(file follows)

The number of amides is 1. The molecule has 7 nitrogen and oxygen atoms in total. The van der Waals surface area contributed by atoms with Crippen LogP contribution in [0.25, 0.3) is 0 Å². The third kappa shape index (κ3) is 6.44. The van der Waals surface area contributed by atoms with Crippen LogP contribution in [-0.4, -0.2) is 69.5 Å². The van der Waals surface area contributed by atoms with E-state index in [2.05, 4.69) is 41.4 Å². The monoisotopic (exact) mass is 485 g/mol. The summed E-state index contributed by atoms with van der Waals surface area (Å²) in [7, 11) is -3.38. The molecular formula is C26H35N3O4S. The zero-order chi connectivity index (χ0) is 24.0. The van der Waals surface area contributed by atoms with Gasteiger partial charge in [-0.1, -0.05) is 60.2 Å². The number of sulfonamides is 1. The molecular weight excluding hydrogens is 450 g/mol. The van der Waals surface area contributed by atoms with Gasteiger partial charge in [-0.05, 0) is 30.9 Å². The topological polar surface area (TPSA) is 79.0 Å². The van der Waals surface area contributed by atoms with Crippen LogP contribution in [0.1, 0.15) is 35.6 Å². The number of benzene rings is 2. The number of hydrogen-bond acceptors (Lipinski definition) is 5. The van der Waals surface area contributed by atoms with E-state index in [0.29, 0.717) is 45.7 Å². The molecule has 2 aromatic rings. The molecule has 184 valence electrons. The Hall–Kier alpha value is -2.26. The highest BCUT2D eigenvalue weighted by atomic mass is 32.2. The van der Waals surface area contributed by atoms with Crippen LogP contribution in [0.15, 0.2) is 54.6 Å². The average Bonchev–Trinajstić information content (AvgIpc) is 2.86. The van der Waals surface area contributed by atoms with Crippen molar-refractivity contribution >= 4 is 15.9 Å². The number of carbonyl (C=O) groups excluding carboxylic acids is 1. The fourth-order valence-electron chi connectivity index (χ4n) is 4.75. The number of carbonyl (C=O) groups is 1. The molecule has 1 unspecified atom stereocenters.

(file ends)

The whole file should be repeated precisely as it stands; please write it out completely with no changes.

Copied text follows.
The number of amides is 1. The molecule has 7 nitrogen and oxygen atoms in total. The van der Waals surface area contributed by atoms with Crippen LogP contribution in [0.25, 0.3) is 0 Å². The third kappa shape index (κ3) is 6.44. The van der Waals surface area contributed by atoms with Crippen LogP contribution in [-0.4, -0.2) is 69.5 Å². The van der Waals surface area contributed by atoms with E-state index in [2.05, 4.69) is 41.4 Å². The monoisotopic (exact) mass is 485 g/mol. The summed E-state index contributed by atoms with van der Waals surface area (Å²) in [7, 11) is -3.38. The molecular formula is C26H35N3O4S. The zero-order chi connectivity index (χ0) is 24.0. The van der Waals surface area contributed by atoms with Gasteiger partial charge in [-0.1, -0.05) is 60.2 Å². The number of sulfonamides is 1. The molecular weight excluding hydrogens is 450 g/mol. The van der Waals surface area contributed by atoms with Gasteiger partial charge in [-0.05, 0) is 30.9 Å². The topological polar surface area (TPSA) is 79.0 Å². The van der Waals surface area contributed by atoms with Crippen LogP contribution in [0.1, 0.15) is 35.6 Å². The number of benzene rings is 2. The number of hydrogen-bond acceptors (Lipinski definition) is 5. The van der Waals surface area contributed by atoms with E-state index in [0.29, 0.717) is 45.7 Å². The molecule has 2 aromatic rings. The molecule has 184 valence electrons. The Hall–Kier alpha value is -2.26. The highest BCUT2D eigenvalue weighted by atomic mass is 32.2. The van der Waals surface area contributed by atoms with Crippen LogP contribution in [0.15, 0.2) is 54.6 Å². The average Bonchev–Trinajstić information content (AvgIpc) is 2.86. The van der Waals surface area contributed by atoms with Crippen molar-refractivity contribution >= 4 is 15.9 Å². The number of carbonyl (C=O) groups excluding carboxylic acids is 1. The fourth-order valence-electron chi connectivity index (χ4n) is 4.75. The number of carbonyl (C=O) groups is 1. The molecule has 1 unspecified atom stereocenters.